ACC 2018: More PCSK9 Outcomes, Antiplatelet Insights, and LifeVest Data at Last

Hot? That’s what ACC attendees are hoping for from this year’s lineup of trial results, as the annual meeting heads south to Orlando.

ACC 2018: More PCSK9 Outcomes, Antiplatelet Insights, and LifeVest Data at Last

For the second year in a row, the American College of Cardiology (ACC) is kicking off its annual meeting by “showcasing” a large PCSK9 outcomes trial. The ODYSSEY results along with those from a range of other, smaller trials promise to be “practice-changing,” according to program planners.

ODYSSEY is the 18,000-patient randomized trial in patients with acute coronary syndromes that sponsors hope will demonstrate that alirocumab injection (Praluent; Sanofi/Regeneron) on top of maximal statin therapy reduces the composite endpoint of MI, stroke, cardiovascular death, and hospitalization for angina as compared with statin therapy alone.

Last year the ACC led off with FOURIER, the 27,500-patient study that showed evolocumab (Repatha; Amgen) significantly lowers cardiovascular events by 15% but didn’t demonstrate a mortality reduction. The high cost of the drug and low absolute difference in event rates left many feeling underwhelmed, as TCTMD reported last year. Of note, FOURIER was conducted in patients with stable coronary disease and had the addition of coronary revacularization to its composite primary endpoint.

“The ODYSSEY data will be interesting regardless of what we see,” ACC 2018 Program Chair Jeffrey Kuvin, MD (Dartmouth-Hitchcock Medical Center, Lebanon, NH), told the press during a telebriefing earlier this month. “If we see an overall mortality benefit, that’s going to [make] these drugs a lot more interesting. If the data are quite similar to FOURIER, and if we see . . . no impact on mortality, that’s going to reinforce a lipid-lowering pathway that some of our patients will benefit from. Regardless of what the data show, there will be further discussion about who will benefit and in whom they will be prescribed.”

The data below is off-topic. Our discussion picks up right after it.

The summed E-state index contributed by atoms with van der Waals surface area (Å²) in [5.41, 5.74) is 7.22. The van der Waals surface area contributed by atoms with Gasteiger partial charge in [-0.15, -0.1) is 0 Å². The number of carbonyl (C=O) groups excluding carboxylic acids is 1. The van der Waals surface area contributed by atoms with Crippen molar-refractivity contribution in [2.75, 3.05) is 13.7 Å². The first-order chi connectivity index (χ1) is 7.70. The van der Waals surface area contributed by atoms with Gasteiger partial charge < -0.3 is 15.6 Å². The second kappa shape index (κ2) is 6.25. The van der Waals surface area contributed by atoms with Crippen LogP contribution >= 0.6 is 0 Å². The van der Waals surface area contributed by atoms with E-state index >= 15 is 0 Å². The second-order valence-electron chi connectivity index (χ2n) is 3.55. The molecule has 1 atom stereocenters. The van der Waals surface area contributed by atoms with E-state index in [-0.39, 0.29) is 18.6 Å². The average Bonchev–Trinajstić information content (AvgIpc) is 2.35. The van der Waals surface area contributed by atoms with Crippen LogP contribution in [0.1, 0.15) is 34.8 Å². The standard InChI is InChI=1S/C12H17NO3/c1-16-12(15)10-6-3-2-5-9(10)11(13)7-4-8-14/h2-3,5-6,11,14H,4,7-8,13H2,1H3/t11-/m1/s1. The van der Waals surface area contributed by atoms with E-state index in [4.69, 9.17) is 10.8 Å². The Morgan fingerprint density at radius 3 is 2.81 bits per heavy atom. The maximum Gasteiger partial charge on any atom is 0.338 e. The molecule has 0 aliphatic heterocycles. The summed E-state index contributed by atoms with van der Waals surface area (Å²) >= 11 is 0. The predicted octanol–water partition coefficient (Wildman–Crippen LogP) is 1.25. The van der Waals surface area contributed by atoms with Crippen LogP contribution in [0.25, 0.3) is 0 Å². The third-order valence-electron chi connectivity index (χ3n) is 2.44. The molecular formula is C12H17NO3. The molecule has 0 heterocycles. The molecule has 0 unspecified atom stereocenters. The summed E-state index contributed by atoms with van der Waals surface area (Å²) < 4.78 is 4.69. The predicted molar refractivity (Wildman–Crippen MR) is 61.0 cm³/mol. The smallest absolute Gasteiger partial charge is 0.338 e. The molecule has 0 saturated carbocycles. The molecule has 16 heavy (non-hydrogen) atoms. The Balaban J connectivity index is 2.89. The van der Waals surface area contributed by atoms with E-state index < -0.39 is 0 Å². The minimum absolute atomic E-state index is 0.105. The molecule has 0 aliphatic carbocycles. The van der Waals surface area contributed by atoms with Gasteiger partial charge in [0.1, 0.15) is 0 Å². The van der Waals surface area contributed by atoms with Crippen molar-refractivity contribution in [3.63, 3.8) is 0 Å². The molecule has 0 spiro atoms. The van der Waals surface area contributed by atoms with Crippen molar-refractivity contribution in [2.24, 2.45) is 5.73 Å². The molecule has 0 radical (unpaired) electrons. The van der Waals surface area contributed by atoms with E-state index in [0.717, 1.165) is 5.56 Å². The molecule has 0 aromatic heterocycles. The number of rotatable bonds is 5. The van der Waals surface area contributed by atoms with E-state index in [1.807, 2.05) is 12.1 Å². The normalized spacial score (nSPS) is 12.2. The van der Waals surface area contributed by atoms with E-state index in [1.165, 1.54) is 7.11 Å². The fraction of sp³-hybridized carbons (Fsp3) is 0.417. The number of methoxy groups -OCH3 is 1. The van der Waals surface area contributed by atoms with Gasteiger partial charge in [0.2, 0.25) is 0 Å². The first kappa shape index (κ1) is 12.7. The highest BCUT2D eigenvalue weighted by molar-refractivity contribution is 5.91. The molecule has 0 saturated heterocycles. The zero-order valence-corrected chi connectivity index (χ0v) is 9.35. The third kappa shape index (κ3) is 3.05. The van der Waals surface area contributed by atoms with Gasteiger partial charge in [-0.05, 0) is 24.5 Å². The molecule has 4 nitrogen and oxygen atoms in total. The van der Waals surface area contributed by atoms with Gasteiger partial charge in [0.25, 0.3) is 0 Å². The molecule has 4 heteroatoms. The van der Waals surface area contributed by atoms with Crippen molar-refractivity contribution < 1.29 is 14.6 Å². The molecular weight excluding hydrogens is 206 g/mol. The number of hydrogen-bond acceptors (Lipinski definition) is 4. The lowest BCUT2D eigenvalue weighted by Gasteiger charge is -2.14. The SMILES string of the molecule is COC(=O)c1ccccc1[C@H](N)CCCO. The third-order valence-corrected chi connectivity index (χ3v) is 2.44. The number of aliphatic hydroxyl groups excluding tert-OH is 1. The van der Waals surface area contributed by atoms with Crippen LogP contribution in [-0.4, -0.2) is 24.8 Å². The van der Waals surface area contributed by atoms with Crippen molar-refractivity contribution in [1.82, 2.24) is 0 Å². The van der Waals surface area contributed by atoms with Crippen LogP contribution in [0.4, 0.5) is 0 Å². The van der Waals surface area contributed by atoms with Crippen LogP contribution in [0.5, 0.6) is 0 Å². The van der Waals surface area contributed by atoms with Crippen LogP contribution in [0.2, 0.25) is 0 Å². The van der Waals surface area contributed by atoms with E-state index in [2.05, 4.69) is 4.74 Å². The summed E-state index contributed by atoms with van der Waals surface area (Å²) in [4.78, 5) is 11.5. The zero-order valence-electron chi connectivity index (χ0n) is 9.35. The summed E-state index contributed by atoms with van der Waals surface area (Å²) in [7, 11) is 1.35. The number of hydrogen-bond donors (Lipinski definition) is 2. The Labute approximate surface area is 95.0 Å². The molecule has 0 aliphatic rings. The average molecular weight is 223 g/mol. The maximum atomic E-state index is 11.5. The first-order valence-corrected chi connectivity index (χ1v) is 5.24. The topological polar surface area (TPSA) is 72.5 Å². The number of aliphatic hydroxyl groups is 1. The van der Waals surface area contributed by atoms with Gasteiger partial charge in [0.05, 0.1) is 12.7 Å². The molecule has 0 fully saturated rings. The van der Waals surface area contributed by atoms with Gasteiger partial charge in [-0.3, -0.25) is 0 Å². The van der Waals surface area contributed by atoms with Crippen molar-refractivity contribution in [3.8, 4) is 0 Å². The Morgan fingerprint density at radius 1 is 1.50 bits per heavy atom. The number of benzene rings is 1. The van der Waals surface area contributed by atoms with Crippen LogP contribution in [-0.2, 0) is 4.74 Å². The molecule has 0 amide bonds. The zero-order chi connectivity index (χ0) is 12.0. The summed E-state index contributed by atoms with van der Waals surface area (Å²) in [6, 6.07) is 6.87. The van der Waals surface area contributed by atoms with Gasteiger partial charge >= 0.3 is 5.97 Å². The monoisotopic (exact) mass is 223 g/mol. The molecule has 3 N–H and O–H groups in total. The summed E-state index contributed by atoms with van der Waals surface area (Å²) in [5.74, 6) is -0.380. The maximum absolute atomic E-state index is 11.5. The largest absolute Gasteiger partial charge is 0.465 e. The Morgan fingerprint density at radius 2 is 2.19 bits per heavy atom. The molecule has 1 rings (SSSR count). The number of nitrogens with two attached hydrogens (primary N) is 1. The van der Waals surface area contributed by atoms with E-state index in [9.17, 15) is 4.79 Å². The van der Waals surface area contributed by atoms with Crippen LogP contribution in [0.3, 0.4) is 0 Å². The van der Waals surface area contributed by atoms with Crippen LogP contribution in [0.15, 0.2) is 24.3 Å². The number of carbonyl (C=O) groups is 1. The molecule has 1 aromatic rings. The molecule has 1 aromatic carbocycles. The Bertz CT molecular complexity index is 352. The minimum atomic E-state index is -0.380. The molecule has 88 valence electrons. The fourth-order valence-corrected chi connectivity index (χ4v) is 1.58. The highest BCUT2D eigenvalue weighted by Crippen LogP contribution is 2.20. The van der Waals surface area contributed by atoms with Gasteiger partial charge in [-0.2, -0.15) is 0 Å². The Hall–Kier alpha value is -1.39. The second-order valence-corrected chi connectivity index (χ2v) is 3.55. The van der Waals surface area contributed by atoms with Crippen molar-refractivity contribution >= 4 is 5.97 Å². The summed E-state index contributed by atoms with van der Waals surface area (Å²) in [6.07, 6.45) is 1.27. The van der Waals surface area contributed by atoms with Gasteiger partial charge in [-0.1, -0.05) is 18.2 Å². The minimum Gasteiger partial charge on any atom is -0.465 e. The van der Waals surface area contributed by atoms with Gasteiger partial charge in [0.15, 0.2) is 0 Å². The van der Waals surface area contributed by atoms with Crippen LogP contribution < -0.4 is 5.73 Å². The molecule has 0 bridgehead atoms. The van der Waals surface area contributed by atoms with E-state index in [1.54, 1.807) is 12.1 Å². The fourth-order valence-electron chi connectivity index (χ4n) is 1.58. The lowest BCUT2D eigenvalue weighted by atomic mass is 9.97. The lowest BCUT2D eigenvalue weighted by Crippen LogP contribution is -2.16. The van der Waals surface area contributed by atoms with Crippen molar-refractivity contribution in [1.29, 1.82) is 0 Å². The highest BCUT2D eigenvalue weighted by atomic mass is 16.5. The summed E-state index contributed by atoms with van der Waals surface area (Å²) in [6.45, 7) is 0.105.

Joining ODYSSEY in what organizers call the “Opening Showcase” is the VEST trial, eagerly awaited not because the therapy studied is novel, but rather because VEST is the first large, randomized clinical trial for the LifeVest wearable cardioverter-defibrillator (Zoll Medical), approved in the US and Europe more than a decade and a half ago.

Conducted at 100 trial sites in four countries, VEST enrolled over 2,000 patients who LVEFs of 35% or less after admission and treatment for myocardial infarction. Patients were randomized to 3 months of vest-wearing or to conventional care. The primary endpoint of the study is sudden cardiac death in those first 3 months.

According to ACC President Mary Norine Walsh, MD (St. Vincent Indianapolis Hospital, Indianapolis, IN), who also spoke in the telebriefing, “wearables” and implanted devices are a key focus of this year’s meeting. There are a range of studies—VEST being one of them—exploring “not only . . . how they work but how they can be applied in our various patient populations and whether we have the randomized data to support their use,” she said

Big Tent Trials

All told, this year’s ACC will feature 20 late-breaking clinical trials and 17 featured clinical research studies selected from a total of 125 submissions. An additional 2,719 abstracts will take the form of oral presentations, moderated posters, and traditional posters. These were selected from almost 5,000 submissions, ACC 2018 Vice-Chair Andrew Kates, MD (Washington University in St. Louis, MO), explained to the press. A number of studies beyond VEST and ODYSSEY should also make headlines this year, Kates predicted, no matter what they show. Among his top picks were:

  • ARTEMIS, looking at whether the amount of patient co-payments for P2Y12 inhibitors after MI affects compliance and clinical outcomes.
  • MOMENTUM, addressing long-term outcomes with the HeartMate 3 mechanical circulatory support device (St. Jude Medical), a “frictionless” magnetically levitated, centrifugal, continuous-flow pump, in patients with advanced heart failure.
  • ANNEXA-4, studying the use of a factor Xa inhibitor reversal agent, andexanet alfa (AndexXa; Portola Pharmaceuticals), for acute major bleeding. Preliminary results from the study were first released at the European Society of Cardiology 2016 meeting. Andexanet alfa is still under review by both the US Food and Drug Administration and the European Medicines Agency, with decisions anticipated later this spring.